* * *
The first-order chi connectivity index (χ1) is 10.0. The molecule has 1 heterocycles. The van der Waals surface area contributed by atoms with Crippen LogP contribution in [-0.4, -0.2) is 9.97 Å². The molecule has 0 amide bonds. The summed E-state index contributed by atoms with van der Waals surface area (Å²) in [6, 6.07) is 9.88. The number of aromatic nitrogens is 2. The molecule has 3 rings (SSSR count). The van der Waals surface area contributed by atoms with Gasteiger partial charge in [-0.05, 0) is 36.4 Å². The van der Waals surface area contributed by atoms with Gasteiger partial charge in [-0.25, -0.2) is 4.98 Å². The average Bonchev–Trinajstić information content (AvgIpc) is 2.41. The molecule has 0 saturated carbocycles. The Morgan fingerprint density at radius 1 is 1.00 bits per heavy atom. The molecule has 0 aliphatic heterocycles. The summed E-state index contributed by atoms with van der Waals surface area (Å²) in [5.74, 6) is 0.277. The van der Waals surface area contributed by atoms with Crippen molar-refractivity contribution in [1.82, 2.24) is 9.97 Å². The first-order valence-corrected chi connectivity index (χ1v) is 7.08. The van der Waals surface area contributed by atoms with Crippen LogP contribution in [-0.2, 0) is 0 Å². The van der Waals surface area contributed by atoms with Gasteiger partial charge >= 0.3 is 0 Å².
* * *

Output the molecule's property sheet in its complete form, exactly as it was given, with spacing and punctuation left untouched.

The first-order chi connectivity index (χ1) is 10.0. The molecule has 1 heterocycles. The van der Waals surface area contributed by atoms with Crippen LogP contribution in [-0.4, -0.2) is 9.97 Å². The molecule has 0 amide bonds. The summed E-state index contributed by atoms with van der Waals surface area (Å²) in [6, 6.07) is 9.88. The number of aromatic nitrogens is 2. The molecule has 3 rings (SSSR count). The van der Waals surface area contributed by atoms with Gasteiger partial charge in [-0.05, 0) is 36.4 Å². The van der Waals surface area contributed by atoms with Gasteiger partial charge in [-0.25, -0.2) is 4.98 Å². The average Bonchev–Trinajstić information content (AvgIpc) is 2.41. The molecule has 0 saturated carbocycles. The Morgan fingerprint density at radius 1 is 1.00 bits per heavy atom. The molecule has 0 aliphatic heterocycles. The summed E-state index contributed by atoms with van der Waals surface area (Å²) in [5.74, 6) is 0.277. The van der Waals surface area contributed by atoms with Crippen molar-refractivity contribution in [1.82, 2.24) is 9.97 Å². The first-order valence-corrected chi connectivity index (χ1v) is 7.08. The van der Waals surface area contributed by atoms with Crippen LogP contribution in [-0.2, 0) is 0 Å². The van der Waals surface area contributed by atoms with Gasteiger partial charge >= 0.3 is 0 Å².